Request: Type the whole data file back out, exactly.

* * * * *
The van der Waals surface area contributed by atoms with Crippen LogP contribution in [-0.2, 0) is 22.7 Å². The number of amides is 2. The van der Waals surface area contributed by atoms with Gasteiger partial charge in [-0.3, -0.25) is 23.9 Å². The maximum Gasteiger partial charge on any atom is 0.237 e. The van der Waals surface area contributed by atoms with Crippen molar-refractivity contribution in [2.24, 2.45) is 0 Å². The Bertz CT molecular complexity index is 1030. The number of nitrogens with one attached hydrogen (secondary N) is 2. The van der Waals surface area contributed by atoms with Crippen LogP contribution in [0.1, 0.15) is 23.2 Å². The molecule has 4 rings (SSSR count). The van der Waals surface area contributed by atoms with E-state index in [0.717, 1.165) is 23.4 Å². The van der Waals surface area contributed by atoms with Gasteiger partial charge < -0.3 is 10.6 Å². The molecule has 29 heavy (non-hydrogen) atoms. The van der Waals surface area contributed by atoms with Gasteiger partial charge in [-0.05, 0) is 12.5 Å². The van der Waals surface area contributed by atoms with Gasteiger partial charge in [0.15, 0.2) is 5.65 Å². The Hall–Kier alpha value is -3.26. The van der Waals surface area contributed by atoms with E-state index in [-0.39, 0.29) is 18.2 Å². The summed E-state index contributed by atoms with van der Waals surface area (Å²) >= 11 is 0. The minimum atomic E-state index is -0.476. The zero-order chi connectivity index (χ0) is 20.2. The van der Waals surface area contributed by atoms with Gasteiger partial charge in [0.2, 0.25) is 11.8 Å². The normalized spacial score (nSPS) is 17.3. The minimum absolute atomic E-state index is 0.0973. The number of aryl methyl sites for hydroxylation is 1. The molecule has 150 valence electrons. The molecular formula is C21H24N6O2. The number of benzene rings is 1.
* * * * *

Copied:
The van der Waals surface area contributed by atoms with Crippen LogP contribution in [-0.2, 0) is 22.7 Å². The number of amides is 2. The van der Waals surface area contributed by atoms with Gasteiger partial charge in [-0.3, -0.25) is 23.9 Å². The maximum Gasteiger partial charge on any atom is 0.237 e. The van der Waals surface area contributed by atoms with Crippen molar-refractivity contribution in [2.24, 2.45) is 0 Å². The Bertz CT molecular complexity index is 1030. The number of nitrogens with one attached hydrogen (secondary N) is 2. The van der Waals surface area contributed by atoms with Crippen LogP contribution in [0.1, 0.15) is 23.2 Å². The molecule has 4 rings (SSSR count). The van der Waals surface area contributed by atoms with E-state index in [0.717, 1.165) is 23.4 Å². The van der Waals surface area contributed by atoms with Gasteiger partial charge < -0.3 is 10.6 Å². The molecule has 29 heavy (non-hydrogen) atoms. The van der Waals surface area contributed by atoms with Gasteiger partial charge in [-0.05, 0) is 12.5 Å². The van der Waals surface area contributed by atoms with Gasteiger partial charge in [0.15, 0.2) is 5.65 Å². The Hall–Kier alpha value is -3.26. The van der Waals surface area contributed by atoms with E-state index in [-0.39, 0.29) is 18.2 Å². The summed E-state index contributed by atoms with van der Waals surface area (Å²) >= 11 is 0. The minimum atomic E-state index is -0.476. The zero-order chi connectivity index (χ0) is 20.2. The van der Waals surface area contributed by atoms with Gasteiger partial charge in [0.2, 0.25) is 11.8 Å². The normalized spacial score (nSPS) is 17.3. The minimum absolute atomic E-state index is 0.0973. The number of aryl methyl sites for hydroxylation is 1. The molecule has 150 valence electrons. The molecular formula is C21H24N6O2. The number of benzene rings is 1.